- Logistical problems stemming from war, climatic events, and supply chain disruptions, and an expected 35% to 45% decline in Ukraine crop production next year, is set to impact the nutritional needs of up to 250 million people or 3% of the world population, according to a new report from McKinsey.
- The invasion is already expected to reduce grain exports from two of the world’s breadbaskets, Ukraine and Russia, by as much as 22 million metric tons, in 2022.
- Up to 60 million tons of grain may “be lacking” from the world’s food supply by the end of 2023.
- Some countries will suffer more than others — many in Africa and Asia that rely on grain imports could be hit by price increases, impacting more than 1 billion people and up to nearly 2 billion if the global shortage continues.
- “Swift mitigations” including de-risking logistical routes and reducing trade restrictions may help, but the window to use these is closing, according to the report.
Why it matters:
Together, Ukraine and Russia export 28% of the world’s wheat and 15% of its corn, according to McKinsey. Despite the deal signed in July to free 20 million tons of grain held in Black Sea Ports, short- and long-term concerns suggest the global food situation remains delicate and at risk.
One near-term concern is the condition of the grain that was just released and whether it’s still fit for human consumption. Another is the lowered projection for the 2022-2023 harvest in Ukraine. McKinsey estimates that harvest will be “below normal by more than 30 million tons” due to lower acreage planted and lower availability of inputs.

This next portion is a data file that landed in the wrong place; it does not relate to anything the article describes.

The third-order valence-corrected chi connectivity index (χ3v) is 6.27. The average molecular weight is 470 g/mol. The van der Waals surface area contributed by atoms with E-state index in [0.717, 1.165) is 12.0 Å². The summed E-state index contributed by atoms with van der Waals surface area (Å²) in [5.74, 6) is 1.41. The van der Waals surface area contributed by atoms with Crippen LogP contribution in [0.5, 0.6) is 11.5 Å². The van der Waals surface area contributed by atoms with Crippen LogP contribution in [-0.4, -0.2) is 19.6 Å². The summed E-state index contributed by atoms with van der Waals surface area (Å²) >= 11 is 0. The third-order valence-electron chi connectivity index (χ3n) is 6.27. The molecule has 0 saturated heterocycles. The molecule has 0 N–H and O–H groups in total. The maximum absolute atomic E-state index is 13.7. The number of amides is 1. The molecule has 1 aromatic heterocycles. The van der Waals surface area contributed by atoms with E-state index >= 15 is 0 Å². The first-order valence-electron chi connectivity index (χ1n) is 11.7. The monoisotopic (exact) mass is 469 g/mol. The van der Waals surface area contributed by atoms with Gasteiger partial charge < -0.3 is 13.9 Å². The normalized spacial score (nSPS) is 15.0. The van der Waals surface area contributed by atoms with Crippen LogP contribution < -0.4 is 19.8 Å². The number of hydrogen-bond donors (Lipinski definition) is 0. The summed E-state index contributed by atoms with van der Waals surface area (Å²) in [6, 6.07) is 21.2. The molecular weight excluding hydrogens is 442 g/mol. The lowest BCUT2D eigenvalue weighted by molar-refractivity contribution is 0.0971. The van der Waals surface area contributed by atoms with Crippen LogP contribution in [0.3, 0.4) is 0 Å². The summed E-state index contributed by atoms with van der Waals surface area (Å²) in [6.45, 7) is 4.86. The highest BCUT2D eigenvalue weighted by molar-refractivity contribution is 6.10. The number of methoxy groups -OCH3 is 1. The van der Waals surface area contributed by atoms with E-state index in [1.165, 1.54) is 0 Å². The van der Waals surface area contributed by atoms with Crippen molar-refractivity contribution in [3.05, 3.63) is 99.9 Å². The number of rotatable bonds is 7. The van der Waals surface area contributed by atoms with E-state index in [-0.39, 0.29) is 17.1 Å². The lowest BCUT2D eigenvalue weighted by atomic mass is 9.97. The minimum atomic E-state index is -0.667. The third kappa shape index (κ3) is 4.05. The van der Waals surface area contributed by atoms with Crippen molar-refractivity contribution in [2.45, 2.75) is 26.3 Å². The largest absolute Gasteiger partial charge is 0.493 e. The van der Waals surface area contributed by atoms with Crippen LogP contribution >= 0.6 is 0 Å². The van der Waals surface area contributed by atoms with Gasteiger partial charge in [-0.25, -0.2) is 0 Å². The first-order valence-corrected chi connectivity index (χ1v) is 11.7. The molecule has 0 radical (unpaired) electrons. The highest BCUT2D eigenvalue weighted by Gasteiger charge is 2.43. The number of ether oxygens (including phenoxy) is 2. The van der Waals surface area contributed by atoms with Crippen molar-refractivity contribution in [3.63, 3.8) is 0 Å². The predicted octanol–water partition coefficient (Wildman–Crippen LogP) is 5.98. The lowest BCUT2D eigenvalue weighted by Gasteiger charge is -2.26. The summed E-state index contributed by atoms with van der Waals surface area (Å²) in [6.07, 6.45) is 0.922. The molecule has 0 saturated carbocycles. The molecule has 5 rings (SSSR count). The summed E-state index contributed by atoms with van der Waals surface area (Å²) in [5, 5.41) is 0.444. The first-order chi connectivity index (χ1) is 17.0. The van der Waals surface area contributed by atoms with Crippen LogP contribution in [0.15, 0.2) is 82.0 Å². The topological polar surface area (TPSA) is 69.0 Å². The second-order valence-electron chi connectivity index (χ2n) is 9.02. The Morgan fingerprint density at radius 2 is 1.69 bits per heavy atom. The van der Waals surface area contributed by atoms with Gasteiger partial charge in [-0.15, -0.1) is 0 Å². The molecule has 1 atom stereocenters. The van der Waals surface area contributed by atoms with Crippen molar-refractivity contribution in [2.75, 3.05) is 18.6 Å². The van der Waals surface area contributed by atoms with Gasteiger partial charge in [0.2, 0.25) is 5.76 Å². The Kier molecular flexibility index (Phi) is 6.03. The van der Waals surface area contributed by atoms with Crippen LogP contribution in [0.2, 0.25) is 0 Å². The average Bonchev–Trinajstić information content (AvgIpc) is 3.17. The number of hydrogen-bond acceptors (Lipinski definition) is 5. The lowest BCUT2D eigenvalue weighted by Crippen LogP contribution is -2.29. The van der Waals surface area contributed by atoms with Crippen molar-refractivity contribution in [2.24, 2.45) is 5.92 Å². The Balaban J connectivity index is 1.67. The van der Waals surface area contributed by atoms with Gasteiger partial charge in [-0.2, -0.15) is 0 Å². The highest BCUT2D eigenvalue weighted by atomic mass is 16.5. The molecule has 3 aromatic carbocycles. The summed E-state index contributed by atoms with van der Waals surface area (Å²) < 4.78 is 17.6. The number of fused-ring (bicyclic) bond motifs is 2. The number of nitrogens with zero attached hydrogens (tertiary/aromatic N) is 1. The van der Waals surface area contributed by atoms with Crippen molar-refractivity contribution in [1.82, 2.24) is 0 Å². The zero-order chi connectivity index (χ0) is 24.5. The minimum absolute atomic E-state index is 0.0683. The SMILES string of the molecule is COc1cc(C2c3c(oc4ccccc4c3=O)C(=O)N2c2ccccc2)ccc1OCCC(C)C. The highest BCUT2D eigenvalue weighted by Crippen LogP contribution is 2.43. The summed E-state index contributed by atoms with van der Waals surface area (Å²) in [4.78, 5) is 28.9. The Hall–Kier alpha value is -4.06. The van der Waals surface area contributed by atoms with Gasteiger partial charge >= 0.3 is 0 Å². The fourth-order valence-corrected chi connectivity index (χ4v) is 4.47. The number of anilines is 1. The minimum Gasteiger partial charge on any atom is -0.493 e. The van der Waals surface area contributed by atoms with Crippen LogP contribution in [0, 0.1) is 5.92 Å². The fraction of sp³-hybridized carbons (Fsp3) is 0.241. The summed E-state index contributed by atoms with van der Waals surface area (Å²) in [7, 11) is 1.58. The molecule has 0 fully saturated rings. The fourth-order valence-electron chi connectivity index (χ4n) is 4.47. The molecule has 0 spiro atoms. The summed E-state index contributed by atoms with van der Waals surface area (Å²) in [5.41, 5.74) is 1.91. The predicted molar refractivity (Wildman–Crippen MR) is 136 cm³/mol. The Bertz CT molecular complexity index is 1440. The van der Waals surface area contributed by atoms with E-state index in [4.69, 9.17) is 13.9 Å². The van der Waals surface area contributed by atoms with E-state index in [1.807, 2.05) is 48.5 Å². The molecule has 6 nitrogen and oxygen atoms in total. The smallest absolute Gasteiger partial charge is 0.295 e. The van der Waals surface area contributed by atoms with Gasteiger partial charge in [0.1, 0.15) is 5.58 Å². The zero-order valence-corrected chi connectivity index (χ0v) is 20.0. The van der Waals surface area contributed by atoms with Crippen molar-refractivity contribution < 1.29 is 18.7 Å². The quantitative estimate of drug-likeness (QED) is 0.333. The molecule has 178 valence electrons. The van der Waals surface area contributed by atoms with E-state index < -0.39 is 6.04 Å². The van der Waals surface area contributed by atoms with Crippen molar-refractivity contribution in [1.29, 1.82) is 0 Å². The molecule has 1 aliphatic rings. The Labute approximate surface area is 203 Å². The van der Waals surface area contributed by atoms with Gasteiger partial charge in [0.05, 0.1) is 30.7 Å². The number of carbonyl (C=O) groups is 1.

Global grain prices were already 40% to 50% higher than average before Russia invaded Ukraine, largely due to the Covid-19 pandemic’s impact on the global supply chain. Even as supply chain issues continue, some countries are stopping grain exports in an effort to protect their food supply, and major heat waves in places like India are putting supplies further at risk.
McKinsey’s report recommends swift action to mitigate the potential consequences of all this. Those would include unlocking Black Sea logistic routes, providing financial aid to impacted areas, and getting more grain trading on the world market from countries with buffer stocks.
Underscoring all of this is the need to address sustainability in agriculture, global food waste, and the need for more alternative proteins if we’re to make it through this food crisis and avoid the next one by building a more resilient food system.